Overview of the gene ontology task at BioCreative IV

Yuqing Mao, Kimberly Van Auken, Donghui Li, Cecilia N. Arighi, Peter McQuilton, G. Thomas Hayman, Susan Tweedie, Mary L. Schaeffer, Stanley J.F. Laulederkind, Shur Jen Wang, Julien Gobeill, Patrick Ruch, Anh Tuan Luu, Jung Jae Kim, Jung Hsien Chiang, Yu De Chen, Chia Jung Yang, Hongfang Liu, Dongqing Zhu, Yanpeng LiHong Yu, Ehsan Emadzadeh, Graciela Gonzalez, Jian Ming Chen, Hong Jie Dai, Zhiyong Lu

Research output: Contribution to journalReview articlepeer-review

29 Scopus citations


Gene Ontology (GO) annotation is a common task among model organism databases (MODs) for capturing gene function data from journal articles. It is a time-consuming and labor-intensive task, and is thus often considered as one of the bottlenecks in literature curation. There is a growing need for semiautomated or fully automated GO curation techniques that will help database curators to rapidly and accurately identify gene function information in full-length articles. Despite multiple attempts in the past, few studies have proven to be useful with regard to assisting real-world GO curation. The shortage of sentence-level training data and opportunities for interaction between text-mining developers and GO curators has limited the advances in algorithm development and corresponding use in practical circumstances. To this end, we organized a text-mining challenge task for literature-based GO annotation in BioCreative IV. More specifically, we developed two subtasks: (i) to automatically locate text passages that contain GO-relevant information (a text retrieval task) and (ii) to automatically identify relevant GO terms for the genes in a given article (a concept-recognition task). With the support from five MODs, we provided teams with >4000 unique text passages that served as the basis for each GO annotation in our task data. Such evidence text information has long been recognized as critical for text-mining algorithm development but was never made available because of the high cost of curation. In total, seven teams participated in the challenge task. From the team results, we conclude that the state of the art in automatically mining GO terms from literature has improved over the past decade while much progress is still needed for computer-assisted GO curation. Future work should focus on addressing remaining technical challenges for improved performance of automatic GO concept recognition and incorporating practical benefits of text-mining tools into real-world GO annotation.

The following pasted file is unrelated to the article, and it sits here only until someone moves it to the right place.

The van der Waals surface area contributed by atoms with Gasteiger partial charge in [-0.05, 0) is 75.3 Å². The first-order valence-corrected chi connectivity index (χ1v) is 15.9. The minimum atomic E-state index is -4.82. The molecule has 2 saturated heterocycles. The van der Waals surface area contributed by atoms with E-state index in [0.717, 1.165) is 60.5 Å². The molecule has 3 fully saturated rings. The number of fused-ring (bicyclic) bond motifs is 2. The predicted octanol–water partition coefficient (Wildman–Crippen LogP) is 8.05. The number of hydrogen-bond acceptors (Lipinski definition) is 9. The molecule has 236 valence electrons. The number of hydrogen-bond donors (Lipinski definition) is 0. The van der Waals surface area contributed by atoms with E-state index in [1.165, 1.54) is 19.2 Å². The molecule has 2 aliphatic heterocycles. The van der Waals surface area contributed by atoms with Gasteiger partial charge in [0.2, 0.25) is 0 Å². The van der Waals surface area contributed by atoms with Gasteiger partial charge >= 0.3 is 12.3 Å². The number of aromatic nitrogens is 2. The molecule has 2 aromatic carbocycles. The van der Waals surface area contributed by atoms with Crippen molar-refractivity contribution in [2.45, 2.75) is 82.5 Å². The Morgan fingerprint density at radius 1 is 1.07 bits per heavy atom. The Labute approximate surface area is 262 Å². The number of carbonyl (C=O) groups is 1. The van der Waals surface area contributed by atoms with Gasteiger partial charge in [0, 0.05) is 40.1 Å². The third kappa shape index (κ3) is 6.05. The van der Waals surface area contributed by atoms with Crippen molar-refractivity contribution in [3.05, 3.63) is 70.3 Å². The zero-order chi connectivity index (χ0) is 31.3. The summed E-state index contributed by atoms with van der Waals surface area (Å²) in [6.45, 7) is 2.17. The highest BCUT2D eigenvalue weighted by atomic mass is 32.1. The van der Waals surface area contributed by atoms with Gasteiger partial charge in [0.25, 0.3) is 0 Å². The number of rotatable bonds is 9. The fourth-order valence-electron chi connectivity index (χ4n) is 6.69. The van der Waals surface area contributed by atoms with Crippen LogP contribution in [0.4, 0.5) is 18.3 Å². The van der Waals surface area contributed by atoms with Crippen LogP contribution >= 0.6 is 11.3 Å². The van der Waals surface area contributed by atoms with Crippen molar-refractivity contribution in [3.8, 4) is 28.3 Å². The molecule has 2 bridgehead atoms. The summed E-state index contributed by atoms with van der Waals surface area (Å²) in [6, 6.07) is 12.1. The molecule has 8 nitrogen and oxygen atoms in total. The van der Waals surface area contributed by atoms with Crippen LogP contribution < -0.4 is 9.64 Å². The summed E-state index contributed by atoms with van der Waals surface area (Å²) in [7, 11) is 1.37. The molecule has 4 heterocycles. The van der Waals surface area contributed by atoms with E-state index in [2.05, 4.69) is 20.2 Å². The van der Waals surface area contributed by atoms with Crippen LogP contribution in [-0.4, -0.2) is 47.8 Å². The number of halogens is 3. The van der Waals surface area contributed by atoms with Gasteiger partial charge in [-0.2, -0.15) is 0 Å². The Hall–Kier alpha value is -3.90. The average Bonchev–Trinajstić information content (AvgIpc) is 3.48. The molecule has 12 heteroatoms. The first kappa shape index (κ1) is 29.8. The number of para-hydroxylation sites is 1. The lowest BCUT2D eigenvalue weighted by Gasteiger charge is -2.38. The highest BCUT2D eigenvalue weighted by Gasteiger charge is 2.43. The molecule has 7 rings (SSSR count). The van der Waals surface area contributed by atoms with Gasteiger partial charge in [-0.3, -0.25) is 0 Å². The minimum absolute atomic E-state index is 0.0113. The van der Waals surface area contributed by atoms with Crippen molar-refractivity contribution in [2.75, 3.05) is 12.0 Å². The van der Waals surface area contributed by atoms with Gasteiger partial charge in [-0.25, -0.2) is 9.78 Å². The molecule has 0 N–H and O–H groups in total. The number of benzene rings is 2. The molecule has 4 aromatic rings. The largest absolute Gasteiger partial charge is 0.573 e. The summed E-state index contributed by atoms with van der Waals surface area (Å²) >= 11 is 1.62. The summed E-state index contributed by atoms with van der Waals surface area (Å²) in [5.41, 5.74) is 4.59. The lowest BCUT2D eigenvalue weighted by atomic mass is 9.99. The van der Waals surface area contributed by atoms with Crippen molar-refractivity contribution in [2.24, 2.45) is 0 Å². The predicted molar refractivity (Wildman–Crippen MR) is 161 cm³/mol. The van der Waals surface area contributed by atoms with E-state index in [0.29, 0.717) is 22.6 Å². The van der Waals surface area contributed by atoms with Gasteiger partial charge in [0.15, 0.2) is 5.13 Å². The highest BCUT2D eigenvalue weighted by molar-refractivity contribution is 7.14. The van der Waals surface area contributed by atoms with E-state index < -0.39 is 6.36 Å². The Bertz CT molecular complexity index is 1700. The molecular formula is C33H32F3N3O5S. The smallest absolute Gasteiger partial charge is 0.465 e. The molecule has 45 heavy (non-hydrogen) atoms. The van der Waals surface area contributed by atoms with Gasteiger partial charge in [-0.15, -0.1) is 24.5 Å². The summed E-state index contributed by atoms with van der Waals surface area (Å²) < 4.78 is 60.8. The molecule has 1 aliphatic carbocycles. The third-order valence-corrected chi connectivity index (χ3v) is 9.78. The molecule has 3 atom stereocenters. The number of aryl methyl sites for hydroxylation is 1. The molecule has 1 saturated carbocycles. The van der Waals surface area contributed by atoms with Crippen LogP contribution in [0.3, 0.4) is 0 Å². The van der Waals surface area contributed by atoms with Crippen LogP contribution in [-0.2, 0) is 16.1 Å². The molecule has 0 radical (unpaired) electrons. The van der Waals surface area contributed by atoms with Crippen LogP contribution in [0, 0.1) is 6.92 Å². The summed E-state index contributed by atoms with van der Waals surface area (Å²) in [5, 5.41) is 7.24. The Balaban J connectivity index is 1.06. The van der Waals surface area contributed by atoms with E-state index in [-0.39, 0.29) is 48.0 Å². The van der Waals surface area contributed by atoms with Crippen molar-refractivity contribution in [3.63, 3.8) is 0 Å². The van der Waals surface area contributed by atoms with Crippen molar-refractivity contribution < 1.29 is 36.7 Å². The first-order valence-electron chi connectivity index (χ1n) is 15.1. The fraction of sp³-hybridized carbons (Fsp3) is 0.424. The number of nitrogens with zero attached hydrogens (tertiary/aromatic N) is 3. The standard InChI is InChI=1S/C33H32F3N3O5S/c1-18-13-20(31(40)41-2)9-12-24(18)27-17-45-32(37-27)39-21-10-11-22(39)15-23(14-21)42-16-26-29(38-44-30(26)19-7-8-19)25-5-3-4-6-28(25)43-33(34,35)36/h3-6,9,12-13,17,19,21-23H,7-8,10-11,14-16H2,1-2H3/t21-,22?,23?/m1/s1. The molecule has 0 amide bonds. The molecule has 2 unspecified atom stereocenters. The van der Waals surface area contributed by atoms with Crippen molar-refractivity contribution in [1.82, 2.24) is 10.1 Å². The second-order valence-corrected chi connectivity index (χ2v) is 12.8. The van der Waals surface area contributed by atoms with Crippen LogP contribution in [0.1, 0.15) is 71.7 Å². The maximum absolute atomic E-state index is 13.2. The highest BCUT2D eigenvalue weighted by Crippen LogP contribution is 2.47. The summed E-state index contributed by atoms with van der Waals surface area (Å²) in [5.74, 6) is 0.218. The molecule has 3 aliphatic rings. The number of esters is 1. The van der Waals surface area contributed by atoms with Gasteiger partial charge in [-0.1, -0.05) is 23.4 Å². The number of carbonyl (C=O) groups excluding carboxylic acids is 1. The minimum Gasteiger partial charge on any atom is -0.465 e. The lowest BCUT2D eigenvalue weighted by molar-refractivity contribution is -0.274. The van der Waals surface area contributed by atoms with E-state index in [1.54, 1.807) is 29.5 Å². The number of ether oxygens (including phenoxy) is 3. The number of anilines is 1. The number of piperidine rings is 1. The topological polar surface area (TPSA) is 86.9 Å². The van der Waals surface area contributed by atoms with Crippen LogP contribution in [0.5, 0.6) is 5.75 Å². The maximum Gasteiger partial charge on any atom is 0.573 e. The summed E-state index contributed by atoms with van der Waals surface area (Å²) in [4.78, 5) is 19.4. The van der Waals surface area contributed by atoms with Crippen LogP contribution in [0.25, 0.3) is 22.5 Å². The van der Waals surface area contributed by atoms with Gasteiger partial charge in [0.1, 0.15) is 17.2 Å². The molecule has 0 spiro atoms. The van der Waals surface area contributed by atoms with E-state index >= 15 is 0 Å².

Original languageEnglish (US)
StatePublished - 2014

ASJC Scopus subject areas

  • Information Systems
  • General Biochemistry, Genetics and Molecular Biology
  • General Agricultural and Biological Sciences


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